### Constructors and Setting Functions

 void Reg_Polygon (void) Default constructor
 Creates an empty `Reg_Polygon`.

 void Reg_Polygon (const Point& ccenter, const unsigned short ssides, const real ddiameter, [const real angle_x = 0, [const real angle_y = 0, [const real angle_z = 0]]]) Constructor
 Creates a `Reg_Polygon` in the x-z plane, centered at the origin, with the number of sides specified by ssides and with `radius` = ddiameter / 2. The `Reg_Polygon` is rotated about the x, y, and z-axes in that order by the angles given by angle_x, angle_y, and angle_z, respectively, if any one of them is non-zero. Finally, the `Reg_Polygon` is shifted such that its center is located at ccenter. ``` Reg_Polygon r(origin, 3, 2.75, 10, 15, 12.5); r.draw(); ``` Fig. 145.

 void set (const Point& ccenter, const unsigned short ssides, const real ddiameter, [const real angle_x = 0, [const real angle_y = 0, [const real angle_z = 0]]]) Setting function
 Corresponds to the constructor above. A `Reg_Polygon` can theoretically have any number of sides, however I haven't tested it for unreasonably large values. The following example demonstrates that `set()` can be used to change a `Reg_Polygon`. ``` Reg_Polygon r; real j = .5; for (int i = 3; i <= 16; ++i) { r.set(origin, i, j); r.draw(); j += .5; } ``` Fig. 146.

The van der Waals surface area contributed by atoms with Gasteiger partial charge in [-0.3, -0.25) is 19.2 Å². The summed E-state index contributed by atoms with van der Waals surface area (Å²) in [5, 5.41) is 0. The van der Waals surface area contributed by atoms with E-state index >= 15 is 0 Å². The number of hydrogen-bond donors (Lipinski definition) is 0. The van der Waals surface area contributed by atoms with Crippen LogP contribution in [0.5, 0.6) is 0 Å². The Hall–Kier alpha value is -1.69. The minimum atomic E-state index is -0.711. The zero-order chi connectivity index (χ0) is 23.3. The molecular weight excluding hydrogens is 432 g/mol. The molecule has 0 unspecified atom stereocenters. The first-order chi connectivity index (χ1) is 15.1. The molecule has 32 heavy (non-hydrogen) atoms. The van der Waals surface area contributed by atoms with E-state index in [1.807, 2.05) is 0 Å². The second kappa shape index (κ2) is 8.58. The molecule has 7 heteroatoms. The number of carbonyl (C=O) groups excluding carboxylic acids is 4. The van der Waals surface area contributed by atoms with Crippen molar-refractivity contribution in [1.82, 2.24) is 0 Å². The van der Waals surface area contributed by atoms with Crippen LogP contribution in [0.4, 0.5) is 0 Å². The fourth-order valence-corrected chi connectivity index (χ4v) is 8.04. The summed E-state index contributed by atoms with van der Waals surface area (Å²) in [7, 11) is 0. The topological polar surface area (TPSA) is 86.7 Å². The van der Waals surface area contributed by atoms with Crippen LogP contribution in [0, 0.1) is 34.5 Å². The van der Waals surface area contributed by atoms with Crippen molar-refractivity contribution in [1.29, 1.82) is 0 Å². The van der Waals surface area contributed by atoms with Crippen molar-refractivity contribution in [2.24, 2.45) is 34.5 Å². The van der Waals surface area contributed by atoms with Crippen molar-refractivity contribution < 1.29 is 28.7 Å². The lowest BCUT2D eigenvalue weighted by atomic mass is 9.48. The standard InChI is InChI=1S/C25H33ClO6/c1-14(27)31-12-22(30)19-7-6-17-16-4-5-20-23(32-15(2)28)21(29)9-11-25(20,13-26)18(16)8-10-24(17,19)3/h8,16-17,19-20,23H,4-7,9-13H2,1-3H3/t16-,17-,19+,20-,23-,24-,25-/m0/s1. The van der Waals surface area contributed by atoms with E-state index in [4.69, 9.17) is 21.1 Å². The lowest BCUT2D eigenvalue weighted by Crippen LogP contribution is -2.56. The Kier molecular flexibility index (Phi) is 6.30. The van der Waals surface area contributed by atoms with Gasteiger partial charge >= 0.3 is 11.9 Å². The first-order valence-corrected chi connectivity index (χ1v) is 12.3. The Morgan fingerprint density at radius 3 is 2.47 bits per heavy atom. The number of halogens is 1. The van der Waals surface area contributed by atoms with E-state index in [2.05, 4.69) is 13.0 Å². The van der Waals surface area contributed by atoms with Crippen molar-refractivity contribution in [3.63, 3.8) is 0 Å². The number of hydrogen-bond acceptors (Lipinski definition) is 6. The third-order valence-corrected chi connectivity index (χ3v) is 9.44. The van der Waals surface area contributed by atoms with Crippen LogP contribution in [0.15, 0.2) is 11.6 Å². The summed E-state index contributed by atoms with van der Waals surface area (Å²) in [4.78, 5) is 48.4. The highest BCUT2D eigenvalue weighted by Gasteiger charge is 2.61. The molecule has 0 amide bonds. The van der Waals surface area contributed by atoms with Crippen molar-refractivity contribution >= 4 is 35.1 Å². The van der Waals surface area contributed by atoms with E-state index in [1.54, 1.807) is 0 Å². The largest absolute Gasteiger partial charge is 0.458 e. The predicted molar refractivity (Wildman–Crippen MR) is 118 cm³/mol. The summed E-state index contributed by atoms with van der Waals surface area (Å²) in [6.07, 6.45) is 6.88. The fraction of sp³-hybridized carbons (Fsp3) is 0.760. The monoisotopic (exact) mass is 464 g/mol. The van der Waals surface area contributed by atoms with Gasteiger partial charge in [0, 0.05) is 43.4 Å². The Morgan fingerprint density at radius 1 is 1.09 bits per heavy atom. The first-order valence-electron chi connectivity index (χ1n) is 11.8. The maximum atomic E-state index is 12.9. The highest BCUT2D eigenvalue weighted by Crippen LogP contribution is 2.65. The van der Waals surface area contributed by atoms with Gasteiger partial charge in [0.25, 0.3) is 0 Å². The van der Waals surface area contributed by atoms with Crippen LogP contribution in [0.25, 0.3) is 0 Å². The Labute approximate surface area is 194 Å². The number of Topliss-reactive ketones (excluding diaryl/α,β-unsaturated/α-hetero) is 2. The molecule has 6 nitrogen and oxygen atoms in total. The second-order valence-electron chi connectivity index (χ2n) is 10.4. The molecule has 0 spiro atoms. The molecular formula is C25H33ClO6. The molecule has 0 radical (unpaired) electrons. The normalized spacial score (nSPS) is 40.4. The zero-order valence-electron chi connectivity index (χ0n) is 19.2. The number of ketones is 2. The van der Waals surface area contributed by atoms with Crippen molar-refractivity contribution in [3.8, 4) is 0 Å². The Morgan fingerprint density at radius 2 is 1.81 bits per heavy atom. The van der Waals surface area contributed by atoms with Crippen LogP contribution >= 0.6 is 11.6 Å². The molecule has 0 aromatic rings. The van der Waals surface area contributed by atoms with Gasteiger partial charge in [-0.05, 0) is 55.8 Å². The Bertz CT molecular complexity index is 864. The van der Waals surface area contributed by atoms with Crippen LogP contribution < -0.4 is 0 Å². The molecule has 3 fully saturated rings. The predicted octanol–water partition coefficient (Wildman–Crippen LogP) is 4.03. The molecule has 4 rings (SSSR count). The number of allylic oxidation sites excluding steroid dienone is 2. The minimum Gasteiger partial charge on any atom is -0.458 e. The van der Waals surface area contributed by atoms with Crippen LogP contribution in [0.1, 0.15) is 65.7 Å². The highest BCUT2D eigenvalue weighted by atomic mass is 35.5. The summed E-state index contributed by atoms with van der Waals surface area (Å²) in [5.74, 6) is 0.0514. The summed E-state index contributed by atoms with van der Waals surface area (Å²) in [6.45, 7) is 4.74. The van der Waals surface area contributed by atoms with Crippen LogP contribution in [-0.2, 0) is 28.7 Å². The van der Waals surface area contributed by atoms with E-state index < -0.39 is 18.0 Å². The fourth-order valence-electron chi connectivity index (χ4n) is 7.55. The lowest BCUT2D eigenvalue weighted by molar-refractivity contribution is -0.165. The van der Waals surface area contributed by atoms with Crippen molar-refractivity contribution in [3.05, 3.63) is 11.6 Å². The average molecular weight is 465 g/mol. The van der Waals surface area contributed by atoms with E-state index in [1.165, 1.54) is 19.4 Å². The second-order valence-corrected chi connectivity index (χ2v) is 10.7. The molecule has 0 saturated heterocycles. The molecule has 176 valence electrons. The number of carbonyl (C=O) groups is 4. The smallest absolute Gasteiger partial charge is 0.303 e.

Reg_Polygon* create_new (const Reg_Polygon* r) Template specializations
 Reg_Polygon* create_new (const Reg_Polygon& r)
 Pseudo-constructors for dynamic allocation of `Reg_Polygons`. They create a `Reg_Polygon` on the free store and allocate memory for it using `new(Reg_Polygon)`. They return a pointer to the new `Reg_Polygon`. If r is a non-zero pointer or a reference, the new `Reg_Polygon` will be a copy of r. If the new object is not meant to be a copy of an existing one, `0` must be passed to `create_new()` as its argument. See Dynamic Allocation of Shapes, for more information.